I am getting to drum on the ship now, sometimes having to sacrifice time at a port or just waking up super early.  Glad that things are coming together in that department...I do still need a double kick pedal to work on that stuff though.  I'm this close to buying another...maybe a DW9000?  I'm a little tired of the Iron Cobra's feel...I just wish those things weren't so pricey!

I got to talk to Annette last night and she bought a plane ticket to come out in mid-February!  I'm psyched!  She is coming out for the Costa Maya/Roatan/Cozumel run, so I'm hoping to be Scuba certified by then so we can do that at one of the ports!  I'm glad she was able to work it out with her new job...too bad she can't stay for 2 months, but who can do that these days?  Anyways, just glad she'll make it out!!!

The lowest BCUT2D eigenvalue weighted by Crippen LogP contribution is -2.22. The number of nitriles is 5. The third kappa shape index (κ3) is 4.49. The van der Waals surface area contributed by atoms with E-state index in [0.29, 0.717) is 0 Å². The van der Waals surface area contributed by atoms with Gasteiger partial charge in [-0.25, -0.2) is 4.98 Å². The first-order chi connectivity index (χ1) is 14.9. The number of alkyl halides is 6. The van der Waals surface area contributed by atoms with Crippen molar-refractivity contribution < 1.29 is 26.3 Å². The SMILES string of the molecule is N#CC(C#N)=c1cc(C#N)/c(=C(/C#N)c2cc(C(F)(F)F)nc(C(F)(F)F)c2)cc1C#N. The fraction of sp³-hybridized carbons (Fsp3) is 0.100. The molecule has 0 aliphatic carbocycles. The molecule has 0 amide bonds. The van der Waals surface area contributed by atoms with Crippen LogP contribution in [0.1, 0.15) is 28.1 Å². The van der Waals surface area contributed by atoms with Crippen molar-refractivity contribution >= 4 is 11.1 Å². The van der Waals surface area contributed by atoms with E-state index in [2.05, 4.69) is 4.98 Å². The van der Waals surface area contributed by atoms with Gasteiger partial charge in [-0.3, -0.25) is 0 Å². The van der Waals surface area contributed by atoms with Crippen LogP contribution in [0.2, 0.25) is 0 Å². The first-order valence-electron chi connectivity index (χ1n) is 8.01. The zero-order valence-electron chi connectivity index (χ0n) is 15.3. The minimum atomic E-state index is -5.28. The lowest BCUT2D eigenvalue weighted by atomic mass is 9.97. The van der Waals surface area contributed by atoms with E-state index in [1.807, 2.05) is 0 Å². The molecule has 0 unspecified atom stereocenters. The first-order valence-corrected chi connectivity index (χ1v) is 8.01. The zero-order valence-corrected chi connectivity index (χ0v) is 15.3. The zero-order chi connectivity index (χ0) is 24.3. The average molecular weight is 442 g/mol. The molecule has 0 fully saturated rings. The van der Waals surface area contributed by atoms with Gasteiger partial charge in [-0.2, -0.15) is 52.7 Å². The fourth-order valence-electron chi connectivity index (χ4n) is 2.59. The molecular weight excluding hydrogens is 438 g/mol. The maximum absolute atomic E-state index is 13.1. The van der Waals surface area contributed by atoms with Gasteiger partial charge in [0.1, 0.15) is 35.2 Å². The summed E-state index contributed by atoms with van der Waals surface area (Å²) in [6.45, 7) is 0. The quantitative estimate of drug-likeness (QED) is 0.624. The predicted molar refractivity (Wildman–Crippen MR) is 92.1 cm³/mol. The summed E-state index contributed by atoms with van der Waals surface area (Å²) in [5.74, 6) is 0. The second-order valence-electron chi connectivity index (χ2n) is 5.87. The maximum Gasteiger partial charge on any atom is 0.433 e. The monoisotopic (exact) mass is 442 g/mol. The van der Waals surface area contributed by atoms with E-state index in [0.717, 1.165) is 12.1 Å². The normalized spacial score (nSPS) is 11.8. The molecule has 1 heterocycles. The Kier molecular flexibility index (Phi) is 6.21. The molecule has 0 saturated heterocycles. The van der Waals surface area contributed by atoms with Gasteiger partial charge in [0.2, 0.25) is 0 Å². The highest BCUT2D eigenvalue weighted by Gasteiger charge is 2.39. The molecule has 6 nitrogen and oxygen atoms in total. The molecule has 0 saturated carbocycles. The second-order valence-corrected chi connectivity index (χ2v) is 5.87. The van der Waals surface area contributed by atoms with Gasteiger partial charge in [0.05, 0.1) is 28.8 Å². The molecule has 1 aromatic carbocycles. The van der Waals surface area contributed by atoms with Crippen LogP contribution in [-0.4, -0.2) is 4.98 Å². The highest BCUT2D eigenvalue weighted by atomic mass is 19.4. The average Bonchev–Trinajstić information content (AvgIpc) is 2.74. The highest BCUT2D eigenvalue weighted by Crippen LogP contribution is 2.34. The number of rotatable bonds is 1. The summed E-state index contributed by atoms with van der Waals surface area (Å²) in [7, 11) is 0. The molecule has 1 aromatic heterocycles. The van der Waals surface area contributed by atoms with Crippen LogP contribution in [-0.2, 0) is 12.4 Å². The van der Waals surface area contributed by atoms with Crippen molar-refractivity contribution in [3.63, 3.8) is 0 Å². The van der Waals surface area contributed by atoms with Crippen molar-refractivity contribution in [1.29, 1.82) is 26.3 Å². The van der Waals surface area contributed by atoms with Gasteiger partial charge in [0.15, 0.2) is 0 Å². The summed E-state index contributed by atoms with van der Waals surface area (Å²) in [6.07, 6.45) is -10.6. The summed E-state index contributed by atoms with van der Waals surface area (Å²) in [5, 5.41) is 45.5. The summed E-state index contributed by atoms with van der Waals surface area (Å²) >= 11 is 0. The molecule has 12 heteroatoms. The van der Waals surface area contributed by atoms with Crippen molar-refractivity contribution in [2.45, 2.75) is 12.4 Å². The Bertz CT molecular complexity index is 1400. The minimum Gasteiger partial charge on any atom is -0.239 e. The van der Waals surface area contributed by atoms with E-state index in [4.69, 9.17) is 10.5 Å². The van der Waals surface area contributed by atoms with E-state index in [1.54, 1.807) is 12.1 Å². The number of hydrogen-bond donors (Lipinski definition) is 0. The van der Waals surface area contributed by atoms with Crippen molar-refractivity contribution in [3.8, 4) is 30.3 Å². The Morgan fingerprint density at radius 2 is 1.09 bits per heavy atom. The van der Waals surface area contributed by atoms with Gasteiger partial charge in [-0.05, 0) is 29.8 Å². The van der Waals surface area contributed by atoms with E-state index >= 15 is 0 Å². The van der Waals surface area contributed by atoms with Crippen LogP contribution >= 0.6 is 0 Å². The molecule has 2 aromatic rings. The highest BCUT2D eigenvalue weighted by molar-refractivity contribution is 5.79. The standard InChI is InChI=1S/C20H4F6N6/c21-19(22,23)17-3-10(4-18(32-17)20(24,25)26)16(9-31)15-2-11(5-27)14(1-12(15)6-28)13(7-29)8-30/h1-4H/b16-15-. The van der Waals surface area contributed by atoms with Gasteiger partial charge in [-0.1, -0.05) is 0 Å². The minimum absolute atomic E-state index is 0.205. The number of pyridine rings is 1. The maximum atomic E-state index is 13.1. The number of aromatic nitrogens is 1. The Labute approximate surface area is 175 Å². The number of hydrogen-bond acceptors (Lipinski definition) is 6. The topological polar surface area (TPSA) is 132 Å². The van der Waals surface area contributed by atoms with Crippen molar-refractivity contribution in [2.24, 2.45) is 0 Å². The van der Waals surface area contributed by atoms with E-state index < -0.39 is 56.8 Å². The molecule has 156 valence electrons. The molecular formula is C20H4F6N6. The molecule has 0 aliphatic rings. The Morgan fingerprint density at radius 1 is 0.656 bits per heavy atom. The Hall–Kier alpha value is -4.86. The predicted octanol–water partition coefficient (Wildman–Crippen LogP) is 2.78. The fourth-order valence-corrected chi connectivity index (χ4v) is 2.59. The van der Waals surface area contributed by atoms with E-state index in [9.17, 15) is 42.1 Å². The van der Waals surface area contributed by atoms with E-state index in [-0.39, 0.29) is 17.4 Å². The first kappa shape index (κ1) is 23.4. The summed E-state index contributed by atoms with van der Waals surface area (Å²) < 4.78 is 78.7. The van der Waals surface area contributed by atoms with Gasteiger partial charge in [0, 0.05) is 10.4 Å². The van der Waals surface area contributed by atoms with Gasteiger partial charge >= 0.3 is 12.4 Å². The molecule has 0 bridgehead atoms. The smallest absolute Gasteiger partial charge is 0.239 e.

'Til next time...

D

Saturday, December 25, 2010

Christmas in Miami!

Hello all,

Just wanted to say Merry Christmas to all my friends and loved ones!  I am spending the day with about 30 other friends from the ship, at a real house, with REAL FOOD!  The atmosphere is totally upbeat and we are all enjoying getting away for a bit.  We have to be back on the ship at 3 p.m. to prep for tonight's shows, but at least we get to have a little fun before hitting what looks to be the busiest week of our tour (Christmas AND New Year's...and TONS of kids...somewhere around 1,000).  I'm gonna keep this one short, since I'm consequently appearing totally antisocial here...haha...here's some more vids...

Dusk in Nassau/Bahamas...

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Tuesday, December 21, 2010

It's Been A Long Time...But...I'm Still On A Ship...So....